Saturday, August 11, 2007
Steve Buscemi follows Theo Van Gogh with Interview
This weekend, in many cities the arthouse theaters started a film called “Interview,” directed by Steve Buscemi, written by Buscemi but re-adapted from an original screenplay by Theodor Holman, for a 2003 Dutch film directed by Theo Van Gogh. (The distributors are Sony Pictures Classics and CinemaVault). The film should not be confused with an Australian thriller called “The Interview” (1999, directed by Craig Monahan about a police faceoff), or some other films with the same name. Buscemi plans to remale 06/05 (below) as "1-900" and "Blind Date".
Van Gogh is famous for the way his life ended, in an assassination in Amsterdam in 2004 from an Islamic extremist (discussed in detail by Bruce Bawer in his book “While Europe Slept", review here), after the religious offense to his short film “Submission,” a ten minute short (where a woman speaks about the patriarchal treatment of her in Islamic society) that was apparently intended to be followed by many pieces. I cannot find it on DVD and I will be glad to let readers know how to find it legally when I find it, or if it is exhibited in theatrical release or cable or Direct-TV. (If a visitor knows, please comment.) Perhaps Buscemi will finish the project.
Today, on Google, the film does show up, but it has been up and down a lot, apparently. The best way to find it is to search for "Submission, YouTube, Van Gogh". There is also a critical analysis (6 min) from Pfanderfilms.com which discusses why "Submission" has been removed a few times from Youtube, some verses from the Sura about the subordination of the value of women that some Muslims may not want viewers to hear. (He compares them to Ephesians 5). But I don't know whether the takedowns have been because of "offense" or copyright issues with the Netherlands television company that would have to release it for legal distribution license (to a regular American film distributor).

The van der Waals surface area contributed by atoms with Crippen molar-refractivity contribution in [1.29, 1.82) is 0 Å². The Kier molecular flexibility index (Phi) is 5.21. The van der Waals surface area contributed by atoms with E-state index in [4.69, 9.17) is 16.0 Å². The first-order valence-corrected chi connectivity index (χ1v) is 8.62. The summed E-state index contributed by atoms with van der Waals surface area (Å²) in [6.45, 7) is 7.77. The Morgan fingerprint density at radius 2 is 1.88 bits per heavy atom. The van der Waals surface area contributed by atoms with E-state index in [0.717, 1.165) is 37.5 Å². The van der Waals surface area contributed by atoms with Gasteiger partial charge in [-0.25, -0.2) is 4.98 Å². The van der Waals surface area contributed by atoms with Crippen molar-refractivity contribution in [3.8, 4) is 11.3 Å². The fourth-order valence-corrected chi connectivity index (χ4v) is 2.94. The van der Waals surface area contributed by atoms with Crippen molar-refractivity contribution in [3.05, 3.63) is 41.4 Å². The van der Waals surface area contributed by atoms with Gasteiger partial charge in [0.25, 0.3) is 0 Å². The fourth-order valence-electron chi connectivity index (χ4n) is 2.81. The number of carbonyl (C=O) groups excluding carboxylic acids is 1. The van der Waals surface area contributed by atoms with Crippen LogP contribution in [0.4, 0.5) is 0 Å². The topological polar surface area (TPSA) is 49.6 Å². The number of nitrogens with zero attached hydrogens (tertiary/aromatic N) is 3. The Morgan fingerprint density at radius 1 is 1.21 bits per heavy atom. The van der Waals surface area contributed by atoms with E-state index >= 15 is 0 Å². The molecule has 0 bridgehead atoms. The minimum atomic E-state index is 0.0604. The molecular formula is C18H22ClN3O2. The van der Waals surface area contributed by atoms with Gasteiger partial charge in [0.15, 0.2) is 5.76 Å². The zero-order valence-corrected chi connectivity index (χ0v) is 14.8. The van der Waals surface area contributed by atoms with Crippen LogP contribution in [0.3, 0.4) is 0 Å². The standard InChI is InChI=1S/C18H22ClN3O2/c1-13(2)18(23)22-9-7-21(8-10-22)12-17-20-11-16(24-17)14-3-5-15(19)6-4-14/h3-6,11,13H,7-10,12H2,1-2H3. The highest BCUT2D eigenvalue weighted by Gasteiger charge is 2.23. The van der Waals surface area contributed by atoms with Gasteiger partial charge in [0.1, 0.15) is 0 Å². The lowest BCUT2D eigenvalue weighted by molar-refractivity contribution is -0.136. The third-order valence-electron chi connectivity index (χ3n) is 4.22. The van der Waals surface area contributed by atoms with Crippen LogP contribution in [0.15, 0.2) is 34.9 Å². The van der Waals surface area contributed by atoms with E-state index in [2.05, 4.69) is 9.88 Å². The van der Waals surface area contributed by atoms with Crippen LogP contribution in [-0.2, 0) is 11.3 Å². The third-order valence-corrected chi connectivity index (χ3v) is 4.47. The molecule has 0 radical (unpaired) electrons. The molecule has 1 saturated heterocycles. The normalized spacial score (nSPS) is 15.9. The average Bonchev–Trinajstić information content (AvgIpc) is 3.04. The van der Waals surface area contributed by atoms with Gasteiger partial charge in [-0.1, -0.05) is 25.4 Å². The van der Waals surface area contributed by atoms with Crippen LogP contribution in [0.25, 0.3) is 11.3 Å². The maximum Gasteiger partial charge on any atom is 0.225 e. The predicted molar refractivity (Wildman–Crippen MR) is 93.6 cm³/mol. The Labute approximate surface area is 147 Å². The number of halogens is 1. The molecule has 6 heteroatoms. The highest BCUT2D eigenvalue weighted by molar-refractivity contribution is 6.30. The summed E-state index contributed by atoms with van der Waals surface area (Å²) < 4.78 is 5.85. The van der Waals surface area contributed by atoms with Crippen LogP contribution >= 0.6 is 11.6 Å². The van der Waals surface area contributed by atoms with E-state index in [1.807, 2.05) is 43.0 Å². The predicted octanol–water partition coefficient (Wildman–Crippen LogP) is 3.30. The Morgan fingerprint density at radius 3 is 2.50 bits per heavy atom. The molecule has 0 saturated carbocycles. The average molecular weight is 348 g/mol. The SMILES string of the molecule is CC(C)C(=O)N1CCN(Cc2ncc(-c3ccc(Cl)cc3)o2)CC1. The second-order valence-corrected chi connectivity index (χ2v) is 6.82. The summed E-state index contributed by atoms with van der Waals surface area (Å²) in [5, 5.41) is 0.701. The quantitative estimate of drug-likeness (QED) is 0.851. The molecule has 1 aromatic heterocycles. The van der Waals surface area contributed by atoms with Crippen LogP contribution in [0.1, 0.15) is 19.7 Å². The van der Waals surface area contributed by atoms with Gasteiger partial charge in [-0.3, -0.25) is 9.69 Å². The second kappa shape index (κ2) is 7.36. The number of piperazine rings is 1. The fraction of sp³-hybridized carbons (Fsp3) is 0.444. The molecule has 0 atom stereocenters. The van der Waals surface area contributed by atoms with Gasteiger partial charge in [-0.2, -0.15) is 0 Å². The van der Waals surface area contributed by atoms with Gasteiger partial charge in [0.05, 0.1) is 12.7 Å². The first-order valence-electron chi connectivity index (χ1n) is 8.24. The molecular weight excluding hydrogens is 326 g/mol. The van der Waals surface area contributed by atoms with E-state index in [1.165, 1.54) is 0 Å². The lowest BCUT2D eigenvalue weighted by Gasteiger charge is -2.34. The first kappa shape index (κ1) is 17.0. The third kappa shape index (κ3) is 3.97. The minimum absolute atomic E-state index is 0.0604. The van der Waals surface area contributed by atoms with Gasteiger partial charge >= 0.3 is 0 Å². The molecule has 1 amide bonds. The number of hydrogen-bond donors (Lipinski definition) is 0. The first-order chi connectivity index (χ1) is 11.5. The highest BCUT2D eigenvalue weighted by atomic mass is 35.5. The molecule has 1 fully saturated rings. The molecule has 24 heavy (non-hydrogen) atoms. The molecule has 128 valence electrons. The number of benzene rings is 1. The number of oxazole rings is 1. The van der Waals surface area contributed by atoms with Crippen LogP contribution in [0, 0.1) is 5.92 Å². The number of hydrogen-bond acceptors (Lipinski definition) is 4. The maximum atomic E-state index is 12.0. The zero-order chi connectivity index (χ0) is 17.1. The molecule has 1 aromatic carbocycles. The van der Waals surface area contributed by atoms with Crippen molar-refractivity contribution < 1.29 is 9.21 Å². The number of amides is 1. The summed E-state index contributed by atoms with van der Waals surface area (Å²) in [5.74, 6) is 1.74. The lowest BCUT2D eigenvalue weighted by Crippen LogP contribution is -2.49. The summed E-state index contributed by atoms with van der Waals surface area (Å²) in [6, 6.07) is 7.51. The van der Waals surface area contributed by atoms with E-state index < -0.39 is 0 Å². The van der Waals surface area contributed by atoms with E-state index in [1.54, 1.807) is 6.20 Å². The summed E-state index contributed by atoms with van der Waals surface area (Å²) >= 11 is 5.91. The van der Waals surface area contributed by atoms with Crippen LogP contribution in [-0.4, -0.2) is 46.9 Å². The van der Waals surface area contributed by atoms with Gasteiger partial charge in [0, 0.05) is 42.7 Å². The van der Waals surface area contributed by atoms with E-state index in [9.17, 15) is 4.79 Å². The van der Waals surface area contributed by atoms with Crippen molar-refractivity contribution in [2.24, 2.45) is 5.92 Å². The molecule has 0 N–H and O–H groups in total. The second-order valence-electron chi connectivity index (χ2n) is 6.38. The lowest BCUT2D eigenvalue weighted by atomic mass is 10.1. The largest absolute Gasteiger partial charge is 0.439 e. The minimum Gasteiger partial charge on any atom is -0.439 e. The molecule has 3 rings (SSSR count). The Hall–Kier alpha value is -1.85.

Most of “Interview” is a confrontation between an over-the-hill journalist (Buscemi) and an actress (Sienna Miller) in her Soho loft, after some preparation with a restaurant scene and a cab accident. Those preparations are the “beginning” and the confrontation is the “middle” and the “end” seems to come from the contents of the actress’s computer, as well as the reporter’s own story. We are left with wondering when art (diaries, scripts, screenplays, narratives) represent reality (real “confessions”) or are just thought experiments or entertainment – a question posed by the “Touching” case (Bindrim v. Miller) in California.
Van Gogh can be compared to other European artists like Jean Luc-Godard (“In Praise of Love”) and Lars van Trier (“Dogville”, etc.) who tend to make films as if they were musical forms with layers of abstraction. Later blog postings will talk about some of the other artists.
His best feature is “May 6th” (06/05) (from Koch Lorber), 2004, based on the book by Thomas Ross, where a young and charismatic tabloid photographer Jim de Booy (Thijs Romer) does a gumshoe investigation of the assassination of homocon Dutch politician Wilhelmus Simon Petrus Fortuyn.
“Cool!” (from Picture This!, 2004) is a docudrama about some Dutch youths in a reformatory, and how they get led to a tragic end by a predatory gangster. This film was not as engaging for me, although it does make one wonder how well people living in a “liberal democracy” appreciate its values, or it they will overheat them.
Only 06/05 and Cool! show up on Netflix right now.